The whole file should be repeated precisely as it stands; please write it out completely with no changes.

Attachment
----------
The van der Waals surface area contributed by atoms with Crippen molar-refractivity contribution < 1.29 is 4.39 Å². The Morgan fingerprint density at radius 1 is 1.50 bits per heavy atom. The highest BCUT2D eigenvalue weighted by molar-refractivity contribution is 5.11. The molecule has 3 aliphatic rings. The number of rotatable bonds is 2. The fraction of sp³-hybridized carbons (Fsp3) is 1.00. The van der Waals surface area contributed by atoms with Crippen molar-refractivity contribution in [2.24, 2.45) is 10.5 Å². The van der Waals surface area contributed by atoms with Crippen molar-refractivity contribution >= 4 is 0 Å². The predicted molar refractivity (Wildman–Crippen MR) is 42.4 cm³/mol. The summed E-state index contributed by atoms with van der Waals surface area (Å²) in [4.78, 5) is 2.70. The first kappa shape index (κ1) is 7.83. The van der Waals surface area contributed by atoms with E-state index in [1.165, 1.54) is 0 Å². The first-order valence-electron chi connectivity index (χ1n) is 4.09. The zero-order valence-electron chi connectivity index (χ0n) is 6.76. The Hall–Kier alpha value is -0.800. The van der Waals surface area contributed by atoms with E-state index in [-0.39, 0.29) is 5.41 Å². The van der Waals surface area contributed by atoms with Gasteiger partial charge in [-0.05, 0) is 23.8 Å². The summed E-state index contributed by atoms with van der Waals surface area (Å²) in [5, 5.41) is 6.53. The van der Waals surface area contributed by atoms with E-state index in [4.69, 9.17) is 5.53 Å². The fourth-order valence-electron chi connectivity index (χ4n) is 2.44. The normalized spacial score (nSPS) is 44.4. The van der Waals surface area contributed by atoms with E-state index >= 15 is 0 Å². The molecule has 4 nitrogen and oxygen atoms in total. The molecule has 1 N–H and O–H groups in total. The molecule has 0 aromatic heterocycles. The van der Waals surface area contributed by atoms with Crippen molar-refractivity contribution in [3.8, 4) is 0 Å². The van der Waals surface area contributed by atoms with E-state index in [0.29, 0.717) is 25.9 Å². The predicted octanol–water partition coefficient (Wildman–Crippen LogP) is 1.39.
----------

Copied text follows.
The van der Waals surface area contributed by atoms with Crippen molar-refractivity contribution < 1.29 is 4.39 Å². The Morgan fingerprint density at radius 1 is 1.50 bits per heavy atom. The highest BCUT2D eigenvalue weighted by molar-refractivity contribution is 5.11. The molecule has 3 aliphatic rings. The number of rotatable bonds is 2. The fraction of sp³-hybridized carbons (Fsp3) is 1.00. The van der Waals surface area contributed by atoms with Crippen molar-refractivity contribution in [2.24, 2.45) is 10.5 Å². The van der Waals surface area contributed by atoms with Crippen molar-refractivity contribution >= 4 is 0 Å². The predicted molar refractivity (Wildman–Crippen MR) is 42.4 cm³/mol. The summed E-state index contributed by atoms with van der Waals surface area (Å²) in [4.78, 5) is 2.70. The first kappa shape index (κ1) is 7.83. The van der Waals surface area contributed by atoms with E-state index in [1.165, 1.54) is 0 Å². The first-order valence-electron chi connectivity index (χ1n) is 4.09. The zero-order valence-electron chi connectivity index (χ0n) is 6.76. The Hall–Kier alpha value is -0.800. The van der Waals surface area contributed by atoms with E-state index in [-0.39, 0.29) is 5.41 Å². The van der Waals surface area contributed by atoms with Gasteiger partial charge in [-0.05, 0) is 23.8 Å². The summed E-state index contributed by atoms with van der Waals surface area (Å²) in [5, 5.41) is 6.53. The van der Waals surface area contributed by atoms with E-state index in [4.69, 9.17) is 5.53 Å². The fourth-order valence-electron chi connectivity index (χ4n) is 2.44. The normalized spacial score (nSPS) is 44.4. The van der Waals surface area contributed by atoms with E-state index >= 15 is 0 Å². The molecule has 4 nitrogen and oxygen atoms in total. The molecule has 1 N–H and O–H groups in total. The molecule has 0 aromatic heterocycles. The van der Waals surface area contributed by atoms with Crippen molar-refractivity contribution in [3.8, 4) is 0 Å². The van der Waals surface area contributed by atoms with E-state index in [0.29, 0.717) is 25.9 Å². The predicted octanol–water partition coefficient (Wildman–Crippen LogP) is 1.39.